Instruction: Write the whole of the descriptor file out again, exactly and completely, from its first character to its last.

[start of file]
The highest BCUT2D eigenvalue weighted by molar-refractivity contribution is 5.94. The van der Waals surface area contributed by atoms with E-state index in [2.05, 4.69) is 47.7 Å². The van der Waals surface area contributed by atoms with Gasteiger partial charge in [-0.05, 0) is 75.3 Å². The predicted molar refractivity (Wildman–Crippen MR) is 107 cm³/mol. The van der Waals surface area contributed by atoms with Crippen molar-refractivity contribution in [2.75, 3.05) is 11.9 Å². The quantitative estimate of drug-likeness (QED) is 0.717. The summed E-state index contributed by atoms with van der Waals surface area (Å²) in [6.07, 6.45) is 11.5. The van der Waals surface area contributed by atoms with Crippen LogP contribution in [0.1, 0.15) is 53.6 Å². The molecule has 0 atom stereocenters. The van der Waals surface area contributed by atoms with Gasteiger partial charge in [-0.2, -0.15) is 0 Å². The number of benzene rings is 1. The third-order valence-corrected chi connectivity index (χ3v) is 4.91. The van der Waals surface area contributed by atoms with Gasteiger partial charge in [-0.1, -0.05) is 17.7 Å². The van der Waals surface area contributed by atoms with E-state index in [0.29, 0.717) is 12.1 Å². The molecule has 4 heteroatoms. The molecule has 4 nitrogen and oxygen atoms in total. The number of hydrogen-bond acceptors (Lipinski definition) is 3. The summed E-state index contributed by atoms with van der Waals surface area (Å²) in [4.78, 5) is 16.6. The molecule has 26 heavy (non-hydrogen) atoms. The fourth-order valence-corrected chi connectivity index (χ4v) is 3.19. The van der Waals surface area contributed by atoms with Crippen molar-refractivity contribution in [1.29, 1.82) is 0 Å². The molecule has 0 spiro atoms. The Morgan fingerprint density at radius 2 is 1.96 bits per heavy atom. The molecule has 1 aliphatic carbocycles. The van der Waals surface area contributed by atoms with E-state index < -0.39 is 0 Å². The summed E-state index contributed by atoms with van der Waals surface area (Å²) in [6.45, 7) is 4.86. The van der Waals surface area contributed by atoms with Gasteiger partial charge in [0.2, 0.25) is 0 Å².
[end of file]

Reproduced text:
The highest BCUT2D eigenvalue weighted by molar-refractivity contribution is 5.94. The van der Waals surface area contributed by atoms with E-state index in [2.05, 4.69) is 47.7 Å². The van der Waals surface area contributed by atoms with Gasteiger partial charge in [-0.05, 0) is 75.3 Å². The predicted molar refractivity (Wildman–Crippen MR) is 107 cm³/mol. The van der Waals surface area contributed by atoms with Crippen molar-refractivity contribution in [2.75, 3.05) is 11.9 Å². The quantitative estimate of drug-likeness (QED) is 0.717. The summed E-state index contributed by atoms with van der Waals surface area (Å²) in [6.07, 6.45) is 11.5. The van der Waals surface area contributed by atoms with Crippen LogP contribution in [0.1, 0.15) is 53.6 Å². The molecule has 0 atom stereocenters. The van der Waals surface area contributed by atoms with Gasteiger partial charge in [-0.2, -0.15) is 0 Å². The number of benzene rings is 1. The third-order valence-corrected chi connectivity index (χ3v) is 4.91. The van der Waals surface area contributed by atoms with Gasteiger partial charge in [-0.1, -0.05) is 17.7 Å². The van der Waals surface area contributed by atoms with E-state index in [0.29, 0.717) is 12.1 Å². The molecule has 4 heteroatoms. The molecule has 4 nitrogen and oxygen atoms in total. The number of hydrogen-bond acceptors (Lipinski definition) is 3. The summed E-state index contributed by atoms with van der Waals surface area (Å²) in [4.78, 5) is 16.6. The molecule has 26 heavy (non-hydrogen) atoms. The fourth-order valence-corrected chi connectivity index (χ4v) is 3.19. The van der Waals surface area contributed by atoms with Crippen molar-refractivity contribution in [1.29, 1.82) is 0 Å². The molecule has 0 spiro atoms. The Morgan fingerprint density at radius 2 is 1.96 bits per heavy atom. The molecule has 1 aliphatic carbocycles. The van der Waals surface area contributed by atoms with E-state index < -0.39 is 0 Å². The summed E-state index contributed by atoms with van der Waals surface area (Å²) in [6.45, 7) is 4.86. The van der Waals surface area contributed by atoms with Gasteiger partial charge in [0.2, 0.25) is 0 Å².